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Recognizing Volumetric Models in the Presence of Uncertainty

Classically, the problem of object recognition has long been formulated as that of recognizing the instance of some object in a scene through information acquired from an image. This has motivated such questions as how to compute stable and effective representations for objects from image data and how to correctly identify an unknown object from its representation. Our interest, and the primary focus of this research, is how such decisions can be made in the presence of uncertainty and how one can explicitly represent and reason about the uncertainty. We propose a new framework for parametric shape recognition based on a probabilistic model of inverse theory first introduced by Tarantola in [Tarantola:87]. The key result is a method for generating classifiers in the form of conditional probability densities in order to recognize an unknown from a set of reference models. Our procedure is automatic. Off-line, it invokes an autonomous process to estimate reference model parameters and their statistics. On-line, during measurement, it combines these with a priori context-dependent information, as well as the parameters and statistics estimated for an unknown object, into a single description. That description, a conditional probability density function, represents the likelihood of correspondence between the unknown and a particular reference model. The context of this project is three-dimensional object recognition in which objects are represented by parametric shape descriptors and their uncertainties. Object models are constructed through a process of autonomous exploration [Whaite:94] in which a part-oriented, articulated description of an object is inferred through successive probes with a laser range-finding system. The set-up used to perform experiments is a two-axis laser range-finder mounted on an inverted PUMA-560 manipulator, and a rotary table. For any particular viewpoint, a process of bottom-up shape analysis leads to an articulated model of the object's shape in which each part is represented by a superellipsoid primitive. An experimental system has been implemented in which objects are represented by either single or multiple parametric models (e.g. superellipsoids, deformable solids). These experiments have indicated that recognition performance is near perfect for cases in which complete surface information is accessible to the algorithm, and falls off gracefully (minimal false-positive response) when only partial information is available. This has led to the development of a sequential recognition strategy based on the concept of an informative viewpoint in which belief measures associated with each classification can be used as feedback for the acquisition of further evidence as required.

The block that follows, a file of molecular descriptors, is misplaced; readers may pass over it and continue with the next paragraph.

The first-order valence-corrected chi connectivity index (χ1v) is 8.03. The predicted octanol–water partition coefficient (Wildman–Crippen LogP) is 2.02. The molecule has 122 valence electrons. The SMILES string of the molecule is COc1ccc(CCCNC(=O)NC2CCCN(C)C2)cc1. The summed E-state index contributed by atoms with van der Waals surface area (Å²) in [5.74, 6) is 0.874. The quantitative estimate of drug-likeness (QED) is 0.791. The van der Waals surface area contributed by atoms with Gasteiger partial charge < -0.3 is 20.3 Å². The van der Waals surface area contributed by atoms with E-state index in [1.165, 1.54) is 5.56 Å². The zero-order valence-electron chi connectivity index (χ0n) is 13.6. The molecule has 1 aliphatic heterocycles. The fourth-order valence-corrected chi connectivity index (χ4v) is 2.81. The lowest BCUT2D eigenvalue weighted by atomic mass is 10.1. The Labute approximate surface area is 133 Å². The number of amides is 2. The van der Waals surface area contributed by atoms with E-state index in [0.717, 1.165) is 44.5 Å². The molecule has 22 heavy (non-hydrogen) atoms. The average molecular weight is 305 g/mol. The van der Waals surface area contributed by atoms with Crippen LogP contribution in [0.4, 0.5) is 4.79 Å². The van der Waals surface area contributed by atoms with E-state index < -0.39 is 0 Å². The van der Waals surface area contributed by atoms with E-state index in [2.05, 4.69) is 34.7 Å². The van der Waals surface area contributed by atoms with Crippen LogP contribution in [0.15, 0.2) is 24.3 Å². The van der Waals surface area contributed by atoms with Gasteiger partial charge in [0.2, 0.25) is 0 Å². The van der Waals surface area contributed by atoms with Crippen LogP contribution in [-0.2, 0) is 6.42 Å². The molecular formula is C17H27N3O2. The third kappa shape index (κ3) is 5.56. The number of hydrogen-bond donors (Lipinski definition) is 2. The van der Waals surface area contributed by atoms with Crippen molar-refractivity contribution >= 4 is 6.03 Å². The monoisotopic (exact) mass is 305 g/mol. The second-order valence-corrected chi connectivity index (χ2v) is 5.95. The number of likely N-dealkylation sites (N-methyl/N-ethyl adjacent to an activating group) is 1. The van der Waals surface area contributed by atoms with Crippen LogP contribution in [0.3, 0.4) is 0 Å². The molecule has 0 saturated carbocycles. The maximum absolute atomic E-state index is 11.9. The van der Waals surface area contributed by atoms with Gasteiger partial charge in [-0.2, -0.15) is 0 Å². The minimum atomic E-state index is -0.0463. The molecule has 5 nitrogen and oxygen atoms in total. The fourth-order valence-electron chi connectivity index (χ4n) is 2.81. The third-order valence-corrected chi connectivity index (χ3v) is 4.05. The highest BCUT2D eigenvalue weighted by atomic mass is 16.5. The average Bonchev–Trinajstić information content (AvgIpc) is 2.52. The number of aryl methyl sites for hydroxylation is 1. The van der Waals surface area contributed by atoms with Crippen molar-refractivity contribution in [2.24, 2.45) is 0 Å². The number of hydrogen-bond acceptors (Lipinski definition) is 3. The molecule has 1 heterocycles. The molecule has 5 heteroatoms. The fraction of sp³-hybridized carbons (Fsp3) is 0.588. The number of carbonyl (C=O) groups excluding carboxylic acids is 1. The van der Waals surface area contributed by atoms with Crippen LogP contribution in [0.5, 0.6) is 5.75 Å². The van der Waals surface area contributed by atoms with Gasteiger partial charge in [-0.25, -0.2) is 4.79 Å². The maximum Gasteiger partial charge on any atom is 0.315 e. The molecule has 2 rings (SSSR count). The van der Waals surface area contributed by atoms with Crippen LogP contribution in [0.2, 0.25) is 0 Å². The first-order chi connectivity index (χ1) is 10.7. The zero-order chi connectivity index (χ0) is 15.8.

T. Arbel, F.P. Ferrie

Scene and Composite Model



next up previous contents
Next: Partitioning Range Images Up: Active Perception Previous: Multiple View Integration



Thierry Baron
Mon Nov 13 10:43:02 EST 1995